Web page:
What’s at stake for women, as politicians in Washington pledge to repeal the Affordable Care Act (ACA), as soon as January? Just ask 38-year-old Trei Clark of Atlanta.
“I have a four-year-old daughter. A little under a year after she was born, I was diagnosed with MS (Multiple Sclerosis),” Clark explains. Working from home, she still has coverage from her employer for herself and her daughter, but her work future is unclear. “If they pull back the ACA, I’m not getting health coverage, certainly not on my own,” she says.
Trei Clark is one of millions of women who are worried about what would happen to them and their families if the ACA is repealed. More than 6.8 million women were enrolled in marketplace plans this year, according to a June 2016 report from HHS. Most were eligible for subsidies that helped make their coverage more affordable. Millions more have gained Medicaid coverage through the ACA’s expansion of the program. Moreover, 2.3 million young adults have been able to stay on their parents’ health plans until age 26, giving young women needed coverage for reproductive health and primary care services. As a result of these coverage gains, the national uninsured rate among women ages 18 to 64 fell from 19.3 percent to 10.8 percent between 2010 to 2015.
But even with all of these tremendous gains, access to affordable coverage isn’t all that’s at stake for women if the ACA is repealed without a comparable replacement plan.
What women stand to lose:
1) Protection from being denied coverage for a pre-existing condition.
Women like Clark have been comforted by the knowledge that they couldn’t be denied coverage, have their insurance cancelled or be charged more because of a pre-existing condition that requires expensive medical treatment. “I’ve gotta get a cervical and a brain MRI twice a year, every year,” Clark explains. “That right there is thousands of dollars. My MS medication retails at over $6,000 a year. Not to mention that I take eight or nine medications on top of that.”
Additionally,before the ACA, insurance companies could refuse to offer coverage to women, cancel their coverage, or charge women more because of having had a cesarean section delivery, or for having been a victim of domestic violence or rape. Those protections will also go by the wayside.
2) Coverage without co-pays for birth control, annual well-woman exams, cervical cancer screenings and other women’s preventive services.
Federal officials report that an estimated 55.6 million women with private insurance are now guaranteed coverage of recommended women’s preventive service without cost-sharing. Women are saving an estimated $250 a year each on out-of-pocket costs for contraception, according to a 2015 Health Affairs study. That coverage is especially at risk because the list of which services are included was not spelled out in the ACA, but rather, was determined by the U.S. Department of Health and Human Services, based on expert recommendations. So, repeal of contraceptive coverage would not require Congressional action, but rather, could be accomplished single-handedly by Tom Price, the nominee for Secretary of Health and Human Services, and a vocal opponent of contraceptive coverage.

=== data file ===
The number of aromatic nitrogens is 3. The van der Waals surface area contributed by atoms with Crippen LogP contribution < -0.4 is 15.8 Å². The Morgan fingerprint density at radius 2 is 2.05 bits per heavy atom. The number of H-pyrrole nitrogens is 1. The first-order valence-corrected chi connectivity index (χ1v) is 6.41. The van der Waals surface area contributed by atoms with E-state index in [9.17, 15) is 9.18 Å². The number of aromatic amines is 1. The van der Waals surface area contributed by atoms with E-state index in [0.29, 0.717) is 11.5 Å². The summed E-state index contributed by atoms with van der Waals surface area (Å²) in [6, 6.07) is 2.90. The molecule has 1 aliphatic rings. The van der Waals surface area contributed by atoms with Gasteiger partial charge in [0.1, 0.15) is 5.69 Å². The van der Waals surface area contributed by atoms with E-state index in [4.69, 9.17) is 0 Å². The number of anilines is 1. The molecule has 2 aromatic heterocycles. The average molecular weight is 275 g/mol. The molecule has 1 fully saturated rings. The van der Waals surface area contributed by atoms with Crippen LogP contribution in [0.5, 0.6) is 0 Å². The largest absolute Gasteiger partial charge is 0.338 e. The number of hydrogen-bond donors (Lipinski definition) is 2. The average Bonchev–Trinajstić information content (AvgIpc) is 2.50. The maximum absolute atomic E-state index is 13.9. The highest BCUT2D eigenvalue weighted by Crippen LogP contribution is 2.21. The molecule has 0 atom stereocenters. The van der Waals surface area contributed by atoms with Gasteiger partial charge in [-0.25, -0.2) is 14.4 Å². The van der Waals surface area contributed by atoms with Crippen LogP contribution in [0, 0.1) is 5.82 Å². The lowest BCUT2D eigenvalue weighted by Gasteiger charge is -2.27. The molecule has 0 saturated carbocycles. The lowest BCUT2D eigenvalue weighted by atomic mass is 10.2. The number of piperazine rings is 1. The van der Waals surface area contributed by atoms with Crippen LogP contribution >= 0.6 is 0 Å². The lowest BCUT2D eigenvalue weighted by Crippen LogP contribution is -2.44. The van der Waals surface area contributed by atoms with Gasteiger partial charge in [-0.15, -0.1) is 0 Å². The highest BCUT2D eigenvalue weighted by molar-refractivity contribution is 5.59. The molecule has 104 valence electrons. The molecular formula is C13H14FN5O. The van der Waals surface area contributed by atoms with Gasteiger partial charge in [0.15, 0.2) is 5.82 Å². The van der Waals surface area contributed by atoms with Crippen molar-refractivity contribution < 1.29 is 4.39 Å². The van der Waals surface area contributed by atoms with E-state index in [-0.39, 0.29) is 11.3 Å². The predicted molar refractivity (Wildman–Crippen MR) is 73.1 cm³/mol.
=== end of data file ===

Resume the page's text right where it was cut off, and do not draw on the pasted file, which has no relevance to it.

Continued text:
3) Guaranteed coverage of maternity care, at no extra cost.
Maternity care (prenatal care and labor and delivery) is one of the Essential Health Benefits that all health insurance plans must cover under the ACA. Before the ACA, most individual health insurance plans did not cover childbirth, or charged extra for it through a rider, according to research by the National Women’s Law Center. Trei Clark remembers what that was like: “I have had independent insurance before the ACA, and I was penalized for being a woman of childbearing age. You could get regular insurance for about $200 a month, but if you wanted maternity care, $350 a month extra.”
4) Protection against sex discrimination.
Prior to the ACA, insurers could charge women more for coverage simply because they are women. The ACA made it illegal for insurers to engage in “gender rating,” or charging women more in premiums than men for identical health benefits.
5) Funding of Planned Parenthood and other women’s health providers.
The threats women are facing with ACA repeal could be made even worse through the defunding of Planned Parenthood and other women’s health providers. Through the budget reconciliation process, Congress can limit Planned Parenthood’s eligibility for Medicaid funds, creating barriers to health care access for low-income women. In addition, Planned Parenthood’s eligibility for Title X family planning funds could be on the chopping block in the next appropriations bill, despite the recent federal rule that bars states from withholding these funds from Planned Parenthood and other similar health clinics. These cuts would have dire consequences for uninsured low-income women, many of whom rely on clinics like Planned Parenthood as their primary source of medical care.
Authors: Ann Danforth, Cindi Azuogu and Lois Uttley, Raising Women’s Voices
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